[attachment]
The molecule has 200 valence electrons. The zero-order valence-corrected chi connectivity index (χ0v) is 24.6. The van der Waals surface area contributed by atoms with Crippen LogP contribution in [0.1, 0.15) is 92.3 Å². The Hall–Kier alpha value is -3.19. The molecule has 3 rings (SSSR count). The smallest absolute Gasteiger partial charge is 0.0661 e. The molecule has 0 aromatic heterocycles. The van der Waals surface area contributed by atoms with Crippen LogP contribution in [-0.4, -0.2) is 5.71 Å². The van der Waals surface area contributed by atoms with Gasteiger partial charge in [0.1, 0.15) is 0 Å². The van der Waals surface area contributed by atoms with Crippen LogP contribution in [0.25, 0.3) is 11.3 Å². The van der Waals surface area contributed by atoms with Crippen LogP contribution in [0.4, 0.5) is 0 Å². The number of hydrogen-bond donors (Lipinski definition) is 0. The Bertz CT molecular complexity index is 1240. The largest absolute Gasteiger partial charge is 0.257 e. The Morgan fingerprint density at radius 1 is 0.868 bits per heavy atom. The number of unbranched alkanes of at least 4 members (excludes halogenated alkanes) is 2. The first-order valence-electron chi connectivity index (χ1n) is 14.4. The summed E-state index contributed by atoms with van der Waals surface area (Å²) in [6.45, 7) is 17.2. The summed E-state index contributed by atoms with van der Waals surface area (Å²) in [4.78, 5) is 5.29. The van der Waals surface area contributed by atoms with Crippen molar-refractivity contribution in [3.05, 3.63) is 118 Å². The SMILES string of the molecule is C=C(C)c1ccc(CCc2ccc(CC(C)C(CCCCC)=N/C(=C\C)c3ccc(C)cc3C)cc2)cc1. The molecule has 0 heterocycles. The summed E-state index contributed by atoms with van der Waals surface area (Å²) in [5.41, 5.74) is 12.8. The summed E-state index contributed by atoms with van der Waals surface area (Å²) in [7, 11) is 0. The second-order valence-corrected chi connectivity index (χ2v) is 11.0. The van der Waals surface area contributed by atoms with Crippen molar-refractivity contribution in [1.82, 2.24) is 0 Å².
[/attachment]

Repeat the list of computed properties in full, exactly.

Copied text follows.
The molecule has 200 valence electrons. The zero-order valence-corrected chi connectivity index (χ0v) is 24.6. The van der Waals surface area contributed by atoms with Crippen LogP contribution in [0.1, 0.15) is 92.3 Å². The Hall–Kier alpha value is -3.19. The molecule has 3 rings (SSSR count). The smallest absolute Gasteiger partial charge is 0.0661 e. The molecule has 0 aromatic heterocycles. The van der Waals surface area contributed by atoms with Crippen LogP contribution in [-0.4, -0.2) is 5.71 Å². The van der Waals surface area contributed by atoms with Gasteiger partial charge in [0.1, 0.15) is 0 Å². The van der Waals surface area contributed by atoms with Crippen LogP contribution in [0.25, 0.3) is 11.3 Å². The van der Waals surface area contributed by atoms with Crippen LogP contribution in [0.4, 0.5) is 0 Å². The number of hydrogen-bond donors (Lipinski definition) is 0. The Bertz CT molecular complexity index is 1240. The largest absolute Gasteiger partial charge is 0.257 e. The Morgan fingerprint density at radius 1 is 0.868 bits per heavy atom. The number of unbranched alkanes of at least 4 members (excludes halogenated alkanes) is 2. The first-order valence-electron chi connectivity index (χ1n) is 14.4. The summed E-state index contributed by atoms with van der Waals surface area (Å²) in [6.45, 7) is 17.2. The summed E-state index contributed by atoms with van der Waals surface area (Å²) in [4.78, 5) is 5.29. The van der Waals surface area contributed by atoms with Crippen molar-refractivity contribution in [3.05, 3.63) is 118 Å². The SMILES string of the molecule is C=C(C)c1ccc(CCc2ccc(CC(C)C(CCCCC)=N/C(=C\C)c3ccc(C)cc3C)cc2)cc1. The molecule has 0 heterocycles. The summed E-state index contributed by atoms with van der Waals surface area (Å²) in [5.41, 5.74) is 12.8. The summed E-state index contributed by atoms with van der Waals surface area (Å²) in [7, 11) is 0. The second-order valence-corrected chi connectivity index (χ2v) is 11.0. The van der Waals surface area contributed by atoms with Crippen molar-refractivity contribution in [1.82, 2.24) is 0 Å².